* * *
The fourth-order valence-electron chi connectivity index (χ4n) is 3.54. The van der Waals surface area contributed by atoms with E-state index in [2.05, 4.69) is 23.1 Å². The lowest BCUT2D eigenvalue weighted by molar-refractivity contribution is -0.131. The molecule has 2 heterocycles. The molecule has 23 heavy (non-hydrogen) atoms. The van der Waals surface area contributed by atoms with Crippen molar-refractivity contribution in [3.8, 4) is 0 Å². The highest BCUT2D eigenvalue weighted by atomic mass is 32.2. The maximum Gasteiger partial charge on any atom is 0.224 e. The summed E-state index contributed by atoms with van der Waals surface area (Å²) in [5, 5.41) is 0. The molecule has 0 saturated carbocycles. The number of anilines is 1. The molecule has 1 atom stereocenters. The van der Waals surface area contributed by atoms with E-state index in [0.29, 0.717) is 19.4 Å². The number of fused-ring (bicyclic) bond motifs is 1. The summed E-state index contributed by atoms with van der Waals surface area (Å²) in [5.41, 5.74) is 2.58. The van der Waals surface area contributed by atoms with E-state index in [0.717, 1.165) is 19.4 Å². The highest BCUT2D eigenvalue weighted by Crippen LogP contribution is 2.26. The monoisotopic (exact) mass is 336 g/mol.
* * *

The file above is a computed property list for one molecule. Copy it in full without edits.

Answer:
The fourth-order valence-electron chi connectivity index (χ4n) is 3.54. The van der Waals surface area contributed by atoms with E-state index in [2.05, 4.69) is 23.1 Å². The lowest BCUT2D eigenvalue weighted by molar-refractivity contribution is -0.131. The molecule has 2 heterocycles. The molecule has 23 heavy (non-hydrogen) atoms. The van der Waals surface area contributed by atoms with Crippen molar-refractivity contribution in [3.8, 4) is 0 Å². The highest BCUT2D eigenvalue weighted by atomic mass is 32.2. The maximum Gasteiger partial charge on any atom is 0.224 e. The summed E-state index contributed by atoms with van der Waals surface area (Å²) in [5, 5.41) is 0. The molecule has 0 saturated carbocycles. The number of anilines is 1. The molecule has 1 atom stereocenters. The van der Waals surface area contributed by atoms with E-state index in [0.29, 0.717) is 19.4 Å². The number of fused-ring (bicyclic) bond motifs is 1. The summed E-state index contributed by atoms with van der Waals surface area (Å²) in [5.41, 5.74) is 2.58. The van der Waals surface area contributed by atoms with E-state index in [0.717, 1.165) is 19.4 Å². The highest BCUT2D eigenvalue weighted by Crippen LogP contribution is 2.26. The monoisotopic (exact) mass is 336 g/mol.